Maryland has too many deer. They cause tens of thousands of car accidents every year and over-browsing by hungry deer damages native ecosystems. The state typically tries to keep the population down through hunting. But some animal-rights advocates believe wildlife managers should explore other methods. 

Time for the next installment in our weekly feature from the Stoop Storytelling Series. Today Congressman Elijah Cummings tells the story of the integration of Riverside Park Pool in south Baltimore, and how the experience affected him. His story has been edited for brevity. This story originally aired on On the Record on October 21, 2016.


Artist Joyce Scott, of Baltimore’s Sandtown neighborhood, crafts jewelry and sculptures that explore issues like racism, sexism, and war. Last month she was awarded a MacArthur Foundation fellowship, also known as a genius grant. We hear her thoughts on politics as performance art and on what this award means to her. “The idea that I could be that girl from two blocks from where Freddie Gray started the end of his life, that I could receive and make art," she says, "That is a giant thing that I must be responsible for.” Original air date: October 21, 2016

The story of comedian Trevor Noah’s illegal birth, the haunted life of horror writer Shirley Jackson, a graphic novel with a deaf heroine. We’ve got books suitable for both the insatiable bibliophile and the reluctant reader in your life, perfect to read over the holidays, to give as gifts, or to share among friends. First up, Deborah Taylor of the Enoch Pratt Free Library and her view of the best books of 2016 for adults. Then Miriam DesHarnais, a research and instruction librarian at Towson University, with picks for young people.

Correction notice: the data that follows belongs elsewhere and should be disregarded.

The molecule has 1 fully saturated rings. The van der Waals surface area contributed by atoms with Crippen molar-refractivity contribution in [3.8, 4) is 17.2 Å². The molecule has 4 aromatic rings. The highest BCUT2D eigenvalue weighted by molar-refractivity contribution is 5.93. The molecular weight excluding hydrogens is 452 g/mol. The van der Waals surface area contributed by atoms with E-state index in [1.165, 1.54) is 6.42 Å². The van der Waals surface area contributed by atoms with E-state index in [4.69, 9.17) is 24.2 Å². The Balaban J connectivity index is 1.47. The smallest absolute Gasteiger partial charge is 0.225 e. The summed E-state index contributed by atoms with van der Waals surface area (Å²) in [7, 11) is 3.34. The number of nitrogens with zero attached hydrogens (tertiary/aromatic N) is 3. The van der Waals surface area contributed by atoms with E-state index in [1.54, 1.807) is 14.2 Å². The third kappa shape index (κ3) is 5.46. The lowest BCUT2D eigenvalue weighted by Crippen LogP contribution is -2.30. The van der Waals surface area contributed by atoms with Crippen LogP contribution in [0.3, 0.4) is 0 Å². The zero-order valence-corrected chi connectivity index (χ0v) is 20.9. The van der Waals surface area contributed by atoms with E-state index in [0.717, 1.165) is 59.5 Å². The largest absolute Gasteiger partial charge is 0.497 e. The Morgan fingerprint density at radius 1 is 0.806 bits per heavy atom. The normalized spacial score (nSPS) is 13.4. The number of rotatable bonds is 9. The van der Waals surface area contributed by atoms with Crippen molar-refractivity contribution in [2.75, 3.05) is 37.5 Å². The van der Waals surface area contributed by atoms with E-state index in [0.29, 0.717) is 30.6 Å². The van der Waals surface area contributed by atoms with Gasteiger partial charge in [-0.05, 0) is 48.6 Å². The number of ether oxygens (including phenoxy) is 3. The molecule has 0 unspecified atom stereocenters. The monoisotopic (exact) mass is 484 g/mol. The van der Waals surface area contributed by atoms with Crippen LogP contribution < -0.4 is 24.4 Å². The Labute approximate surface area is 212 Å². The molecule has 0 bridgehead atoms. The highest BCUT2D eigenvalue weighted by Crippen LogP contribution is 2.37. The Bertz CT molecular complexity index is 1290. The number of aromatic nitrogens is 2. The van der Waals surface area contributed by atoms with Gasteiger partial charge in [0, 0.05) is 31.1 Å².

Courtesy of Holistic Life Foundation

A nonprofit called the Holistic Life Foundation has been bringing mindfulness, yoga, and meditation into Baltimore public schools for nearly 15 years. Suspensions and detentions appear to have dropped as a result, and some kids have really taken the practice to heart. We hear from the co-founder of the Holistic Life Foundation, a student who has since become a teacher in the program, and a researcher who studies school-based mindfulness programs. 

Last summer, Governor Larry Hogan canceled funding for Baltimore’s long-awaited east-west light rail system, the Red Line. Soon after, he announced the city would instead receive $135 million for a revamped transit system. It’s called BaltimoreLink; it has many components, one of which is a redesign of the entire bus system with 12 new high-frequency routes. That part is called CityLink. In the year since the announcement, the Maryland Transit Administration has released a draft of the bus plan and then revised it based on more than 1,000 suggestions from riders. The new bus system is slated to be completely underway by next summer. Paul Comfort, administrator of the Maryland Transit Administration, joins us to discuss BaltimoreLink.